PALTSO, Russia: The 27-year-old Russian special forces officer smiles out of the picture in a flak jacket and camouflage hat. The last photo of Fyodor Zhuravlyov was taken in Syria, where he was deployed on a clandestine mission. At least his family know that much. The picture now hangs in his empty bedroom, in his childhood home on an unpaved road in a village in Western Russia.
Along a wall is an extra-long sofa the family bought specially for their son, who was 192 cm tall. On the desk is a burgundy box containing another piece of the puzzle of his son’s death: the Order of Kutuzov, one of Russia’s highest medals.
It was given to Zhuravlyov’s widow Julia in December, with no explanation as to where or how her husband earned it.
The dead soldier’s 2-year-old daughter Ulyana awoke from a nap. His father Vladimir cradled the child in his hands, calling her “Fyodorovna”: Fyodor’s daughter. It wouldn’t help anyway to know how Fyodor had died, Vladimir said.
“Why would we care? ... You can’t imagine what it is like to lose a child.”
That the truth of Fyodor Zhuravlyov’s death was kept even from his family reveals the degree to which Russia has safeguarded the details of its military intervention in Syria, which shifted the momentum in the five-year war in favor of Russia’s ally President Bashar Assad.
The Zhuravlyovs learned of his death soon after Fyodor was killed in November, the news coming from his brother who also serves in a special forces unit. But they were told little else. At the funeral, his commanding officer said Fyodor had died in a counterinsurgency operation in southern Russia, a story the family knew was false.
Only four months later did the authorities publicly acknowledge that he was killed in Syria. At a ceremony in March, President Vladimir Putin named him among four servicemen killed in the campaign. Russia says eight have died there in total.
The authorities have given no clue as to what the 27-year-old officer did to earn the Order of Kutuzov, a medal named for the general who defeated Napoleon and given in the Soviet era mainly to senior World War II battlefield commanders.
It was revived to honor post-Soviet Russian combat leadership by a 2010 presidential decree, and the Kremlin says the list of recipients since then is a secret.
Fyodor Zhuravlyov’s award certificate, signed by Putin, is stamped number 18.
Zhuravlyov graduated from an elite school for Russian paratroop officers and served with a special operations unit. He and his brother loved their elite military jobs, raising the paratrooper flag in the garden when they visited the house.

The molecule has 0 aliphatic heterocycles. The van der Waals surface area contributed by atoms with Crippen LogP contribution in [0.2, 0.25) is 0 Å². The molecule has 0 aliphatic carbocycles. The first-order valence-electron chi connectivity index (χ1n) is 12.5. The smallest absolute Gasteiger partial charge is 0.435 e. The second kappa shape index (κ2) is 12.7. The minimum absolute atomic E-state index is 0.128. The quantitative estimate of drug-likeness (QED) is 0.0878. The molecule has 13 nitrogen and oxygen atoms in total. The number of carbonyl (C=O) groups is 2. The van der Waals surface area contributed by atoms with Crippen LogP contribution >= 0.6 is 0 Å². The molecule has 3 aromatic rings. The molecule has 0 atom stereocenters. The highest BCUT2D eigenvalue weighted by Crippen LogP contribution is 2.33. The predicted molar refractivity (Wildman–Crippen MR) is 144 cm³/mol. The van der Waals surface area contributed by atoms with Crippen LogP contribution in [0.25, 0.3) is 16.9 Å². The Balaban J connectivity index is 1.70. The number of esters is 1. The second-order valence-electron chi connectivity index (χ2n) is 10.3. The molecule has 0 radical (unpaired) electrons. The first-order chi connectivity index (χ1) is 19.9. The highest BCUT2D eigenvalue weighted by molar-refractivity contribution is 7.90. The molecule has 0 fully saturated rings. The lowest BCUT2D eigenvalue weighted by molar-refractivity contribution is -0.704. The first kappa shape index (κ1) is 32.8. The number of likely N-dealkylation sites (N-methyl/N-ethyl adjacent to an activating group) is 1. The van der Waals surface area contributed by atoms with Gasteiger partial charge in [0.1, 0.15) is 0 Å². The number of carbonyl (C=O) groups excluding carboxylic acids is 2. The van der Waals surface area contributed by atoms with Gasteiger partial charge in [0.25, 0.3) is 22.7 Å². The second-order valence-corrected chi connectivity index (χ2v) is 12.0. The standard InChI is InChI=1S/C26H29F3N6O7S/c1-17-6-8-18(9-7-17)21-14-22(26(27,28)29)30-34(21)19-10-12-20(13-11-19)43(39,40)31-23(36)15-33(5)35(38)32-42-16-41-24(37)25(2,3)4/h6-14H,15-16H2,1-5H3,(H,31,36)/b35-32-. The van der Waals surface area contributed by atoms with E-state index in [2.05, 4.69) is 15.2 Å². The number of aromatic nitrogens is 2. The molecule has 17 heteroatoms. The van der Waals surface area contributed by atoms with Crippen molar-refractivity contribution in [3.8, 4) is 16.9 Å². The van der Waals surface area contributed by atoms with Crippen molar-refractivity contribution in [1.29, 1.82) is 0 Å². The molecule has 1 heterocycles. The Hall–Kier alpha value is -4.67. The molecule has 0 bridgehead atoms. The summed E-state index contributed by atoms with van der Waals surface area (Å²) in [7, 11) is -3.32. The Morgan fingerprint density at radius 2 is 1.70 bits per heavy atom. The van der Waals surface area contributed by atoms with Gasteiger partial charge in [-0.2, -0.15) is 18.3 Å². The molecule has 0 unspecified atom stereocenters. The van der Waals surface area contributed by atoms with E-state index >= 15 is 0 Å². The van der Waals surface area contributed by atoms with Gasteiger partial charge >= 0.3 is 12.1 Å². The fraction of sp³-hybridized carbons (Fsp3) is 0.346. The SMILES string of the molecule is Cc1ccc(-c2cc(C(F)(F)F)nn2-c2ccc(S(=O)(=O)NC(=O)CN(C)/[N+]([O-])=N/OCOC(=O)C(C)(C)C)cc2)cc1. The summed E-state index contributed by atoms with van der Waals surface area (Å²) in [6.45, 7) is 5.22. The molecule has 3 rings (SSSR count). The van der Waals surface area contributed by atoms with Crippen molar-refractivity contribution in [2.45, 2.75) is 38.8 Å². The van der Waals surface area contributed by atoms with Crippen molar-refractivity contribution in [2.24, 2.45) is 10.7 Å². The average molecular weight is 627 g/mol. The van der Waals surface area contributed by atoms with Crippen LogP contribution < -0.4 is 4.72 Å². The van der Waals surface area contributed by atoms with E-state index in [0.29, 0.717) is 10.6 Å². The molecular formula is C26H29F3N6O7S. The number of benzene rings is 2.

Fyodor trained by making parachute jumps with an oxygen mask from 7.5 kilometers altitude. A selfie he took with a mobile phone while falling though the sky now hangs on his parents’ wall.
The family became accustomed to secrecy. One of the last photos they have of Fyodor shows him in civilian clothes in the passenger seat of a plane. The face of the person next to him is obscured by a black square.
Andrei Soldatov, an expert on Russian special services, said the awarding of Zhuravlyov’s medal could shed light on Russian military tactics, possibly suggesting Russian forces played a role in guiding Syrian ground operations.
Such a young officer was unlikely to be a commander of a large Russian special operations unit, but could have earned the award by serving in the headquarters of a Syrian unit, possibly in charge of cooperation with Russian air forces, Soldatov said.
He would have had to have been involved in the planning or leadership of a major operation.
“It certainly was a bigger operation than directing fire,” Soldatov said. He noted that a line in the description of the medal says it can honor service members for “maintaining close cooperation between forces taking part in an operation and ensuring the defeat of an enemy.”
Soldatov added: “We don’t really know what status the Russian military have in Syria. It seems Russian officials lie about that.”
In the meantime, the family struggles with the consequences of his death. His widow and the toddler moved in with his parents because they could not manage on their own near Moscow where his unit was based. His mother was hospitalized in March with a heart complaint brought on, his father said, by the stress of bereavement.
“I didn’t mind him becoming a military man. It’s a job for a man. He was a man,” said his father, suddenly tripped by his own use of the past tense. “‘Was’ is a terrifying word. He still is a man.”